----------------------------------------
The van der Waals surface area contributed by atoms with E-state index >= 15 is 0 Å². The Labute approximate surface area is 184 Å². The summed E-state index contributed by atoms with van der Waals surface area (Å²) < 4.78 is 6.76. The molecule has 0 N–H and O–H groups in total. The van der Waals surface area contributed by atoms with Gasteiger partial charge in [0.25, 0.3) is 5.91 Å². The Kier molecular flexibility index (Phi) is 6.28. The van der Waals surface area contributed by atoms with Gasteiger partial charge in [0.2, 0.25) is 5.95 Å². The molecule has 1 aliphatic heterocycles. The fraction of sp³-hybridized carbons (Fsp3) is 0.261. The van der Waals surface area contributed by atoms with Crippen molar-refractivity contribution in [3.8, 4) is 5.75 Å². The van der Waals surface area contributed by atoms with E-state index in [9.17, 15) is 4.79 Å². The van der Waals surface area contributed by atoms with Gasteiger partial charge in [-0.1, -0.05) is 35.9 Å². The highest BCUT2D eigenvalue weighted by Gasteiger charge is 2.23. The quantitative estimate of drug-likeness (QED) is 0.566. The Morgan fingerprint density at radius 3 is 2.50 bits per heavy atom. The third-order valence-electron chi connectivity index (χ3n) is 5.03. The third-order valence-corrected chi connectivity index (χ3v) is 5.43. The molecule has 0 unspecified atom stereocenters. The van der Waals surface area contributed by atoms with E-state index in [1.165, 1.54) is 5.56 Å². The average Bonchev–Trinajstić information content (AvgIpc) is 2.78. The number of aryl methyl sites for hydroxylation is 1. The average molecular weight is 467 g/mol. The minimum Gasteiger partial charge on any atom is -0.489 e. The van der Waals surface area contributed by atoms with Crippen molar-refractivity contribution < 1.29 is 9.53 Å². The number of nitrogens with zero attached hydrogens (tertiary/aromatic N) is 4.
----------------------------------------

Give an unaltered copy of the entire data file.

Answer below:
The van der Waals surface area contributed by atoms with E-state index >= 15 is 0 Å². The Labute approximate surface area is 184 Å². The summed E-state index contributed by atoms with van der Waals surface area (Å²) < 4.78 is 6.76. The molecule has 0 N–H and O–H groups in total. The van der Waals surface area contributed by atoms with Gasteiger partial charge in [0.25, 0.3) is 5.91 Å². The Kier molecular flexibility index (Phi) is 6.28. The van der Waals surface area contributed by atoms with Gasteiger partial charge in [0.2, 0.25) is 5.95 Å². The molecule has 1 aliphatic heterocycles. The fraction of sp³-hybridized carbons (Fsp3) is 0.261. The van der Waals surface area contributed by atoms with Crippen molar-refractivity contribution in [3.8, 4) is 5.75 Å². The van der Waals surface area contributed by atoms with E-state index in [9.17, 15) is 4.79 Å². The van der Waals surface area contributed by atoms with Gasteiger partial charge in [-0.1, -0.05) is 35.9 Å². The highest BCUT2D eigenvalue weighted by Gasteiger charge is 2.23. The quantitative estimate of drug-likeness (QED) is 0.566. The Morgan fingerprint density at radius 3 is 2.50 bits per heavy atom. The third-order valence-electron chi connectivity index (χ3n) is 5.03. The third-order valence-corrected chi connectivity index (χ3v) is 5.43. The molecule has 0 unspecified atom stereocenters. The van der Waals surface area contributed by atoms with E-state index in [1.165, 1.54) is 5.56 Å². The average Bonchev–Trinajstić information content (AvgIpc) is 2.78. The number of aryl methyl sites for hydroxylation is 1. The average molecular weight is 467 g/mol. The minimum Gasteiger partial charge on any atom is -0.489 e. The van der Waals surface area contributed by atoms with Crippen molar-refractivity contribution < 1.29 is 9.53 Å². The number of nitrogens with zero attached hydrogens (tertiary/aromatic N) is 4.